Wallace Falls

Wallace Falls
Wallace Falls

Scenery:3.5 out of 5 stars (3.5 / 5)
Difficulty:3.5 out of 5 stars (3.5 / 5)

Wallace Falls may be one of the most popular waterfalls and hikes in the state, and for good reason. The 5.5-mile out and back jaunt gets the heart racing any time of year and puts hikers in the middle of some stunning second-growth forest. The payoff, of course, is a doozy of a waterfall starting out up high as a horsetail and spreading out over the course of its first and major drop (265 feet) into a showering cascade falling into a serene-looking pool. But that’s not all: The pool empties into a windy slot canyon of its own making and then spreads out and falls again — this time 102 feet — before resuming a gentler course downriver.


Hiking to Wallace Falls isn’t for the faint of heart, but that said, anybody in decent shape should be able to make it just fine. A kiosk at the trailhead at the east side of the parking lot provides an overview map of the hiking route to viewpoints of both the lower and upper falls, along with an alternative route (although longer and less scenic) for those insistent on not retracing their steps. At the outset the trail is wide and flat and follows the course of some imposing towers supporting electrical lines that are carrying electricity from Columbia River dams to Western Washington. A crackling sound reminiscent of rain’s pitter-patter or far-off insects is actually electricity surging through the overhead lines.

After a third of a mile under the lines, a viewpoint offers up a panorama including jagged Mt. Baring, Philadelphia Mountain, Mt. Index, and Mt. Persis. Then the trail jogs left (north), narrows, and enters into a dark second-growth forest. A hundred feet into the woods, a sign on the right side of the trail reads, “Come forth into the light of things, Let Nature be your teacher. –W. Wordsworth.” Soon thereafter, go right (north) onto the well-marked Woody Trail (at its junction with the Old Railroad Grade Trail) and cross through a 6-foot-tall wooden gate meant to deter bikes and horses. Listen for the sounds of the rushing Wallace River as they start to replace the buzzing of the power lines.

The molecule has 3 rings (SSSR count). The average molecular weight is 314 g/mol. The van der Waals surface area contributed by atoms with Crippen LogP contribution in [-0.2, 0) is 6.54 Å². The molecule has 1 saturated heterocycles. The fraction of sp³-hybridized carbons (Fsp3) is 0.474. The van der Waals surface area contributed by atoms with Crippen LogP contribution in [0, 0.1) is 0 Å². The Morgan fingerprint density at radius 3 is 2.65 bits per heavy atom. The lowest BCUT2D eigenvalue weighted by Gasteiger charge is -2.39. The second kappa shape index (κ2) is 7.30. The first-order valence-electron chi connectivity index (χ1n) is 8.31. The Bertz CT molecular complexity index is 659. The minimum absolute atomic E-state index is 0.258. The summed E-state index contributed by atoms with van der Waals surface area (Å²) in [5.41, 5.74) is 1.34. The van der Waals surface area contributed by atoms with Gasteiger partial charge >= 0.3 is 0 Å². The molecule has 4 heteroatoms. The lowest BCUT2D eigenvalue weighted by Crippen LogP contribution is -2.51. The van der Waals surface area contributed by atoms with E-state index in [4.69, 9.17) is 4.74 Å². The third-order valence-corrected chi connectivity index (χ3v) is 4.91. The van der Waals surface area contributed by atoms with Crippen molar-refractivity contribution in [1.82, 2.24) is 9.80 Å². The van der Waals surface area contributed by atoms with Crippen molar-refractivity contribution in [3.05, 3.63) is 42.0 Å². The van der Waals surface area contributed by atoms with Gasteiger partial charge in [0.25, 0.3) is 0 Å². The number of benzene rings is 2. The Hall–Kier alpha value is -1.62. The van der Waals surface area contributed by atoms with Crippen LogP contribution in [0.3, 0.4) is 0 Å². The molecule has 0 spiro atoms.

A side trail to “Small Falls” detours for 100 feet to the base of a scenic small woodland waterfall—it is usually dry by late summer. Continuing on, the Woody Trail sidles right up to the Wallace River and offers hikers the chance to dip their toes (or more) into the cold rushing water as it flows through boulder-strewn flats. From there, the Woody Trail turns left (west), leaving the river and embarking on a couple of brutal switchbacks up the side of its gorge.

At the junction with the Railroad Grade Trail, stay right (east) on the Woody Trail, which thankfully starts to descend ever so slightly, leading eventually to an overlook high above the confluence of the Wallace River and its North Fork tributary. As the Woody Trail continues northeast, it delivers hikers to a 65-foot wooden footbridge over the North Fork. Once across the bridge, look for a little side trail leading down to a riverside grotto—another good spot to cool off those aching feet or splash away the sweat.

Back on the trail, another quarter mile of hiking yields views of the lower section of Wallace Falls, sporting a 25-foot drop, from an overlook with a picnic shelter. While this makes for a good lunch or snack spot, the show isn’t over. Another quarter mile push gets to a viewpoint of Middle Wallace Falls, a stunning 81-foot waterfall that serves as a fine destination for those who have gone far enough. But the real treat beckons another half mile ahead. You’ll have to work for it, though, as you can only see sinewy 265-foot Upper Wallace Falls if you’re willing to ascend some 500 vertical feet over more than nine switchbacks on the way up to the viewpoint.


From Monroe, WA, head east on US 2 to the town of Gold Bar, then turn left onto 1st Street and then take the second right onto 1st Avenue West/MacKenzie Road/May Creek Road, which turns into Ley Road in three-quarters of a mile. Another half mile along, turn left onto Wallace Lake Road, then a quick right into the marked driveway entrance to Wallace Falls State Park. Stay left at the fork to continue to parking lot at trailhead (GPS: N47 52.013’ / W121 40.677′). Washington State Discover Pass required for parking there (available on-site for single-day use at $10 or for an annual fee of $30).

For more info, contact Washington State Parks; (360) 902-8844